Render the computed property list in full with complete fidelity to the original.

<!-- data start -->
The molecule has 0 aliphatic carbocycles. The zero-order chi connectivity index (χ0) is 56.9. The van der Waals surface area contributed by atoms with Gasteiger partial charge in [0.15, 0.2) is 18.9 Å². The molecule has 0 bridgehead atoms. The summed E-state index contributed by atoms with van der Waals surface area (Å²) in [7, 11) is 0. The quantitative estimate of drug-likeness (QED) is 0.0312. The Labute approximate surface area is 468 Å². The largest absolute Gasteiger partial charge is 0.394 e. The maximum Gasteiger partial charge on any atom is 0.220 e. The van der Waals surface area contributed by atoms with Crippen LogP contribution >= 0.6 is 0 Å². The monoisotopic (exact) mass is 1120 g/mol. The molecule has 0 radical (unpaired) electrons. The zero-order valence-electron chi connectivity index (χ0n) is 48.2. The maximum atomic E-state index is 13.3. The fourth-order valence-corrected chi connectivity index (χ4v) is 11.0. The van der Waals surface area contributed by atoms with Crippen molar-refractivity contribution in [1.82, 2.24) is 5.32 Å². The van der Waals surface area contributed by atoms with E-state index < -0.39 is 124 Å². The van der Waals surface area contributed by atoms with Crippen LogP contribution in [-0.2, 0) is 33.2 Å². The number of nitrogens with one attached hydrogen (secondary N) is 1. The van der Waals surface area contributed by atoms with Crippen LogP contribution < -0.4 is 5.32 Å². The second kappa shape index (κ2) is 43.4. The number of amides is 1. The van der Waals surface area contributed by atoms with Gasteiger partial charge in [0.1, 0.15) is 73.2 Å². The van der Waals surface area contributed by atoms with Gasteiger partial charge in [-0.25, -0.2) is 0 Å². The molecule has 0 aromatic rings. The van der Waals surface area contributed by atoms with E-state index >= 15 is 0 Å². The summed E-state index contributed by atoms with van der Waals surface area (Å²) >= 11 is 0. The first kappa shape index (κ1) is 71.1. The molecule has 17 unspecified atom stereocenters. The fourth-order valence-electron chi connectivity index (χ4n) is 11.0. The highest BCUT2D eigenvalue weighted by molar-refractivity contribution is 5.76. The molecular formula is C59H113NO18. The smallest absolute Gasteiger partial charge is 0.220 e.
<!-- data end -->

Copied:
The molecule has 0 aliphatic carbocycles. The zero-order chi connectivity index (χ0) is 56.9. The van der Waals surface area contributed by atoms with Gasteiger partial charge in [0.15, 0.2) is 18.9 Å². The molecule has 0 bridgehead atoms. The summed E-state index contributed by atoms with van der Waals surface area (Å²) in [7, 11) is 0. The quantitative estimate of drug-likeness (QED) is 0.0312. The Labute approximate surface area is 468 Å². The largest absolute Gasteiger partial charge is 0.394 e. The maximum Gasteiger partial charge on any atom is 0.220 e. The van der Waals surface area contributed by atoms with Crippen LogP contribution >= 0.6 is 0 Å². The monoisotopic (exact) mass is 1120 g/mol. The molecule has 0 radical (unpaired) electrons. The zero-order valence-electron chi connectivity index (χ0n) is 48.2. The maximum atomic E-state index is 13.3. The fourth-order valence-corrected chi connectivity index (χ4v) is 11.0. The van der Waals surface area contributed by atoms with Crippen molar-refractivity contribution in [1.82, 2.24) is 5.32 Å². The van der Waals surface area contributed by atoms with E-state index < -0.39 is 124 Å². The van der Waals surface area contributed by atoms with Crippen LogP contribution in [-0.2, 0) is 33.2 Å². The number of nitrogens with one attached hydrogen (secondary N) is 1. The van der Waals surface area contributed by atoms with Crippen LogP contribution < -0.4 is 5.32 Å². The second kappa shape index (κ2) is 43.4. The number of amides is 1. The van der Waals surface area contributed by atoms with Gasteiger partial charge in [0.1, 0.15) is 73.2 Å². The van der Waals surface area contributed by atoms with Gasteiger partial charge in [-0.25, -0.2) is 0 Å². The molecule has 0 aromatic rings. The van der Waals surface area contributed by atoms with E-state index >= 15 is 0 Å². The summed E-state index contributed by atoms with van der Waals surface area (Å²) >= 11 is 0. The first kappa shape index (κ1) is 71.1. The molecule has 17 unspecified atom stereocenters. The fourth-order valence-electron chi connectivity index (χ4n) is 11.0. The highest BCUT2D eigenvalue weighted by molar-refractivity contribution is 5.76. The molecular formula is C59H113NO18. The smallest absolute Gasteiger partial charge is 0.220 e.